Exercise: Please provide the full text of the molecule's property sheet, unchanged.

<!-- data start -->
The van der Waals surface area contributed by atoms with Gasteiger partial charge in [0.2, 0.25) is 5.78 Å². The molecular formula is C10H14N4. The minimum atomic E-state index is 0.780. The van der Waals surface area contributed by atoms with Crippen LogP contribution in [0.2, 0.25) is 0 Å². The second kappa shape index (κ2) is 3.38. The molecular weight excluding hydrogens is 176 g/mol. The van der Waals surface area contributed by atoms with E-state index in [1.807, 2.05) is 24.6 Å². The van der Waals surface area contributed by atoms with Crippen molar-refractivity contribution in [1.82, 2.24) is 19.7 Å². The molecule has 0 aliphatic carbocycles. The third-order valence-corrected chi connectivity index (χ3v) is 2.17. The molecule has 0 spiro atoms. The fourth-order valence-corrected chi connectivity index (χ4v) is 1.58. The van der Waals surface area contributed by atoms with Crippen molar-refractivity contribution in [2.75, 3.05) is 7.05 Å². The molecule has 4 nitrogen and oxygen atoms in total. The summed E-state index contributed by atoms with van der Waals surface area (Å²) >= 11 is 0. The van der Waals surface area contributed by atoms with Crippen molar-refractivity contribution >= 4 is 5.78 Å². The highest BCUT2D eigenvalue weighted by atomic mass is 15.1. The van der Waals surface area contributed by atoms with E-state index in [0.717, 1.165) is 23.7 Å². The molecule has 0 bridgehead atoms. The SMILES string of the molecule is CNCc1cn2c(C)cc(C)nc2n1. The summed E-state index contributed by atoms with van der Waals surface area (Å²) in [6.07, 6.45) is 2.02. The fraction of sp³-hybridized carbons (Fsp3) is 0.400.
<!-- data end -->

The van der Waals surface area contributed by atoms with Gasteiger partial charge in [0.2, 0.25) is 5.78 Å². The molecular formula is C10H14N4. The minimum atomic E-state index is 0.780. The van der Waals surface area contributed by atoms with Crippen LogP contribution in [0.2, 0.25) is 0 Å². The second kappa shape index (κ2) is 3.38. The molecular weight excluding hydrogens is 176 g/mol. The van der Waals surface area contributed by atoms with E-state index in [1.807, 2.05) is 24.6 Å². The van der Waals surface area contributed by atoms with Crippen molar-refractivity contribution in [1.82, 2.24) is 19.7 Å². The molecule has 0 aliphatic carbocycles. The third-order valence-corrected chi connectivity index (χ3v) is 2.17. The molecule has 0 spiro atoms. The fourth-order valence-corrected chi connectivity index (χ4v) is 1.58. The van der Waals surface area contributed by atoms with Crippen molar-refractivity contribution in [2.75, 3.05) is 7.05 Å². The molecule has 4 nitrogen and oxygen atoms in total. The summed E-state index contributed by atoms with van der Waals surface area (Å²) >= 11 is 0. The van der Waals surface area contributed by atoms with Crippen molar-refractivity contribution >= 4 is 5.78 Å². The highest BCUT2D eigenvalue weighted by atomic mass is 15.1. The van der Waals surface area contributed by atoms with E-state index in [0.717, 1.165) is 23.7 Å². The molecule has 0 bridgehead atoms. The SMILES string of the molecule is CNCc1cn2c(C)cc(C)nc2n1. The summed E-state index contributed by atoms with van der Waals surface area (Å²) in [6.07, 6.45) is 2.02. The fraction of sp³-hybridized carbons (Fsp3) is 0.400.